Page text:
Fletcher says NFS is targeting all types of financial services firms. "We are working with several national organizations for banks, credit unions, and insurance companies as well as regional accounting firms and will be meeting with a San Diego law firm regarding private label trust companies for family offices." If credit unions--which are often unfairly labeled as rinky-dink financial services firms--are getting serious about outsourcing trust services, other firms should wake up to the idea, too.
"It's an extremely competitive market, and I think what's going to distinguish those who succeed and those who fail is going to be how they define their business model," Fletcher says.
Moss Adams' Tibergien says NFS's turnkey trust solution is intriguing, though not unique. "I think the idea that NFS is targeting non-traditional advisory firms is a good one. I know the CPA firms--especially those with an estate planning practice--will find this to be very appealing if the cost is right."
Michael Miller, a planner with the private wealth management firm Capital Planning Corp. in Bellevue, Washington, says that by outsourcing trust services, his firm is signaling its high-net-worth clients "that we can't do it all ourselves; we can't have all the best services internally." His advisory firm is now solidifying a relationship with SEI. "SEI has a trust company and its packaged trust services are priced very competitively because SEI is manufacturing the asset management product, yet it still has that sense of independence," he says. "To me, that's a very viable trust solution because you have an excellent asset management product and very competitively priced trust services; it's all wrapped into one consolidated statement."
For independent advisors using Schwab, Lockwood, SEI, or Russell platforms for separate account management, Miller says "it would be nice if those platforms, price competitive wise, would offer trust services. SEI charges $1,500 if you use its asset management product, and then there's a slight markup on non-SEI assets, but it's very competitive."
Trust companies like Bessemer Trust or Mellon Financial's trust services also bundle trust services with asset management to offer a price advantage, Miller says. "I think that's where the independent advisor is really at a disadvantage: when they are trying to take a separate account manager that they might use and have that inside an independent trust company that they've outsourced. The fees can get a little steep."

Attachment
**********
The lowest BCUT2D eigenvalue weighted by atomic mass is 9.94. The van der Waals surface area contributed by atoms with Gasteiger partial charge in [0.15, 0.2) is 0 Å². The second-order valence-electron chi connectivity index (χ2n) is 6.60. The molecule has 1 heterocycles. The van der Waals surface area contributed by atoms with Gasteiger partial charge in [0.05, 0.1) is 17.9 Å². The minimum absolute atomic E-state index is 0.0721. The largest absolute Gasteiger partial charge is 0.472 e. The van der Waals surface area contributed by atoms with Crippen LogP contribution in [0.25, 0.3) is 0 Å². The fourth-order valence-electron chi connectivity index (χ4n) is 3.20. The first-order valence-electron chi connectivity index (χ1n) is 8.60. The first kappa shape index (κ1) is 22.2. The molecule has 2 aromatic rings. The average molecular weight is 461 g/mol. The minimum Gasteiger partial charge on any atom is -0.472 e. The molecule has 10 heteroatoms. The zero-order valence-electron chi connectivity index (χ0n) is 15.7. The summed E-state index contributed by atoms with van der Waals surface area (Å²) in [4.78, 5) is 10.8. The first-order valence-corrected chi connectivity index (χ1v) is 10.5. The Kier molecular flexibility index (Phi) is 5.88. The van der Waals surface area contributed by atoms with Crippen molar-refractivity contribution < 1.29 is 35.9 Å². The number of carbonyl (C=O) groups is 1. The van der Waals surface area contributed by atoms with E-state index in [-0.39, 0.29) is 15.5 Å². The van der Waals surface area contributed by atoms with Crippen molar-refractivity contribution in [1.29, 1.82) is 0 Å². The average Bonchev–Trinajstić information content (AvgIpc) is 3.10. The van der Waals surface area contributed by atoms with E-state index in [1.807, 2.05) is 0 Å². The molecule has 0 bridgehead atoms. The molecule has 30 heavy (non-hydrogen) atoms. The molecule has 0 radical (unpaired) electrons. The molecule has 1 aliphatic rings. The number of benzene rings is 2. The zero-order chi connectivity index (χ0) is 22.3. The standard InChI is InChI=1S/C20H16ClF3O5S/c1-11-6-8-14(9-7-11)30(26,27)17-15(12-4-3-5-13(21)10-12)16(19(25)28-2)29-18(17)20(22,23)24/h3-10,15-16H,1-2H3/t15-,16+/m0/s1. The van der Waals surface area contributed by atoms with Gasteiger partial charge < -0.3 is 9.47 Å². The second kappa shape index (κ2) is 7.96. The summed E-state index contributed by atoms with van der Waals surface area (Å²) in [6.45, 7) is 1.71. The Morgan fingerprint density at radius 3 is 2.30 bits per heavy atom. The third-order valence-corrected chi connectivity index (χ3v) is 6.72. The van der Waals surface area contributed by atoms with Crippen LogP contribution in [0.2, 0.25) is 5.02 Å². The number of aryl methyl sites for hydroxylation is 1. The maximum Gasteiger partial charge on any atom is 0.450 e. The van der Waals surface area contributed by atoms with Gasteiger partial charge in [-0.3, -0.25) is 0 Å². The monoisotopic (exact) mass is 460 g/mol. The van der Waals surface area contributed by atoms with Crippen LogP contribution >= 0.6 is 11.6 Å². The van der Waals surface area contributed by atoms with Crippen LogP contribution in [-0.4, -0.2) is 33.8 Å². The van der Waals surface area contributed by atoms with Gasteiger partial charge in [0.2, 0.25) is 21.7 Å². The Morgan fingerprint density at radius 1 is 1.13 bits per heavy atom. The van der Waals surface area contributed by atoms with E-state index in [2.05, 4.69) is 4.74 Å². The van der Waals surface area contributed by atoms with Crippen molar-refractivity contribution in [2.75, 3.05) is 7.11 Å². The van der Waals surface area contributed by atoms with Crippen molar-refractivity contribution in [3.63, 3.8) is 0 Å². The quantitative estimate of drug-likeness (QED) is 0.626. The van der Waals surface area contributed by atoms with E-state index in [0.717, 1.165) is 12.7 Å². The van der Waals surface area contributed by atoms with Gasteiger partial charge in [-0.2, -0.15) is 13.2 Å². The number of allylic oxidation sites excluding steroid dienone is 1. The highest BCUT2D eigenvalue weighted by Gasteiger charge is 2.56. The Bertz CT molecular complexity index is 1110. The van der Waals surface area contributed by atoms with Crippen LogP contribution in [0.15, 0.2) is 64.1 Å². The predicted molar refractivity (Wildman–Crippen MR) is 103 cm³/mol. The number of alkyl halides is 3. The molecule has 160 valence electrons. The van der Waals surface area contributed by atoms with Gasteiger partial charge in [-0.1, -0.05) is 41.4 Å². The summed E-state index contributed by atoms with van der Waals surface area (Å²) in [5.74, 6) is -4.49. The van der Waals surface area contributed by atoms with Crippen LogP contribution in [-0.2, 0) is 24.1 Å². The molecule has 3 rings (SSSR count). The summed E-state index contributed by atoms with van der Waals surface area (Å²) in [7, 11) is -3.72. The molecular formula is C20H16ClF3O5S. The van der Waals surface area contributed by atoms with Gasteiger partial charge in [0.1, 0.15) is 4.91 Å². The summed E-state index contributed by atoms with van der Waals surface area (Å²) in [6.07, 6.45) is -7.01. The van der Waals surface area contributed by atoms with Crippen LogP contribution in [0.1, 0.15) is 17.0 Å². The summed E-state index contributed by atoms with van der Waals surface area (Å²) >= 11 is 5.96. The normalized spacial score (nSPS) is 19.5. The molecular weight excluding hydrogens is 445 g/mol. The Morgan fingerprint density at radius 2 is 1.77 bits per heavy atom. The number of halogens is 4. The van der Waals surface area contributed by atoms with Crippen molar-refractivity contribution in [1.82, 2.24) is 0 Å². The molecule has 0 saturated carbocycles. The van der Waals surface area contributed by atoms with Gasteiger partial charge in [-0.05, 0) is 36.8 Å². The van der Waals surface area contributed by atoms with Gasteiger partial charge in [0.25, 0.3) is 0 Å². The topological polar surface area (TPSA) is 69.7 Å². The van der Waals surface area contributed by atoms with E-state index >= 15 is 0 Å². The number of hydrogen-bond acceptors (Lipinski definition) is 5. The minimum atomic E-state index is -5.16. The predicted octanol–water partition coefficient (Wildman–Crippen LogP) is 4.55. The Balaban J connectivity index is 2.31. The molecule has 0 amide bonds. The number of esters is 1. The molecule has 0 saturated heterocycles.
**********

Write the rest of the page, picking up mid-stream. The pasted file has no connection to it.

Lou Stanasolovich, a planner with Legend Financial Advisors, Inc. in Pittsburgh, says his firm is shopping for a trust outsourcing solution. So far, the planning firm is considering Irwin Bank, a local financial institution that manages about $100 million in trust assets, and Capital Trust of Delaware, an independent trust company that doesn't manage money. Although Irwin Bank is small, "people like local access," Stanasolovich says, and the bank has a very low fee schedule.
"We don't have the expertise," Stanasolovich says, "and I guess if we were a larger company we could" open a trust company. But "there's not a whole lot of need for a trust company unless money is placed in an irrevocable trust. We don't have that need. It's important enough to have that [trust] option available because we may have clients from out of state or we may have clients that do have a need for it."
Merging with Laird Norton Trust Company was the answer for Tyee Asset Strategies in Seattle, Washington. Kaycee Krysty, president of Tyee, says the advisory firm's young and wealthy clientele in the Northwest were perfect candidates for trust services. "Our concern was to find [a trust solution] that really committed us to an open architecture situation where you could always get the best for the client." She says Tyee steered clear of start-up trust companies with no track record, and opted for locally based Laird Norton because it had "history, staffing, and the infrastructure to do the trust business right."
Krysty says Tyee shopped for a trust solution for nearly a year before aligning with Laird Norton in July. She recommends other firms do their homework as well. "Whatever kind of arrangement [an advisory firm] has, the values, culture, and approach are really key. Your client may be signing up for this service for 35 years or more. You need to ask: Who is the organization? Are they going to be around? Are they going to be right for the client?"
After all, the trust business is no walk in the park. "The trust company business is much more difficult than the money management business," Krysty says. "A lot of folks in money management think they can just add trust services and think it's going to be easy; it's not."